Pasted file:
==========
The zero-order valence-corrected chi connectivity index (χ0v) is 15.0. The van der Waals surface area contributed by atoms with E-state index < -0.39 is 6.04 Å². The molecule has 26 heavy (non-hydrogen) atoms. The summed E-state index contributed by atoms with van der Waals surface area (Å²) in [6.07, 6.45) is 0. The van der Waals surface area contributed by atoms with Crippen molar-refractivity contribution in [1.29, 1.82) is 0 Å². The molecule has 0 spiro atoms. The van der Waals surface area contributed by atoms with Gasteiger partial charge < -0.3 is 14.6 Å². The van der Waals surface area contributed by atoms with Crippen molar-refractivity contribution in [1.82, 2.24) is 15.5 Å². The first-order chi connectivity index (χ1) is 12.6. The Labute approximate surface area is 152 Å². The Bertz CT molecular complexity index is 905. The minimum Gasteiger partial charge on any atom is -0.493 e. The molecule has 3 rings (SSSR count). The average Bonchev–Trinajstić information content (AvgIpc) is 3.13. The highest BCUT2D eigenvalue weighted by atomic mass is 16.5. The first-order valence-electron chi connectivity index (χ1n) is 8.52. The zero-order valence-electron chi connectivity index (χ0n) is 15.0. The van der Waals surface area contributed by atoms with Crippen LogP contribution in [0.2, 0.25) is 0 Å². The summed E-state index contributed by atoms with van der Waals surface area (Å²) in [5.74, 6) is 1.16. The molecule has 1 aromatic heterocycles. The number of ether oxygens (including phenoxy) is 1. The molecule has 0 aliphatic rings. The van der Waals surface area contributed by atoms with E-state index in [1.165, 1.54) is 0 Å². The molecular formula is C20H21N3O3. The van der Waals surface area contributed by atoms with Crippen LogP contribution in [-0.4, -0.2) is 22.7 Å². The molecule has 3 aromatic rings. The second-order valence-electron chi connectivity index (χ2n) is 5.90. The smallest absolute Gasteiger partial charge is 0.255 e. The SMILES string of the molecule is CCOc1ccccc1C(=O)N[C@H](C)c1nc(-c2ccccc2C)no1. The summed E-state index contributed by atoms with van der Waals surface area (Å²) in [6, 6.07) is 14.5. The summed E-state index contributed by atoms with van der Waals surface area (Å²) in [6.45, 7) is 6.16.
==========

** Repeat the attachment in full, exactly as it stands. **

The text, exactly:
The zero-order valence-corrected chi connectivity index (χ0v) is 15.0. The van der Waals surface area contributed by atoms with E-state index < -0.39 is 6.04 Å². The molecule has 26 heavy (non-hydrogen) atoms. The summed E-state index contributed by atoms with van der Waals surface area (Å²) in [6.07, 6.45) is 0. The van der Waals surface area contributed by atoms with Crippen molar-refractivity contribution in [1.29, 1.82) is 0 Å². The molecule has 0 spiro atoms. The van der Waals surface area contributed by atoms with Gasteiger partial charge < -0.3 is 14.6 Å². The van der Waals surface area contributed by atoms with Crippen molar-refractivity contribution in [1.82, 2.24) is 15.5 Å². The first-order chi connectivity index (χ1) is 12.6. The Labute approximate surface area is 152 Å². The Bertz CT molecular complexity index is 905. The minimum Gasteiger partial charge on any atom is -0.493 e. The molecule has 3 rings (SSSR count). The average Bonchev–Trinajstić information content (AvgIpc) is 3.13. The highest BCUT2D eigenvalue weighted by atomic mass is 16.5. The first-order valence-electron chi connectivity index (χ1n) is 8.52. The zero-order valence-electron chi connectivity index (χ0n) is 15.0. The van der Waals surface area contributed by atoms with Crippen LogP contribution in [0.2, 0.25) is 0 Å². The summed E-state index contributed by atoms with van der Waals surface area (Å²) in [5.74, 6) is 1.16. The molecule has 1 aromatic heterocycles. The number of ether oxygens (including phenoxy) is 1. The molecule has 0 aliphatic rings. The van der Waals surface area contributed by atoms with E-state index in [1.165, 1.54) is 0 Å². The molecular formula is C20H21N3O3. The van der Waals surface area contributed by atoms with Crippen LogP contribution in [-0.4, -0.2) is 22.7 Å². The molecule has 3 aromatic rings. The second-order valence-electron chi connectivity index (χ2n) is 5.90. The smallest absolute Gasteiger partial charge is 0.255 e. The SMILES string of the molecule is CCOc1ccccc1C(=O)N[C@H](C)c1nc(-c2ccccc2C)no1. The summed E-state index contributed by atoms with van der Waals surface area (Å²) in [6, 6.07) is 14.5. The summed E-state index contributed by atoms with van der Waals surface area (Å²) in [6.45, 7) is 6.16.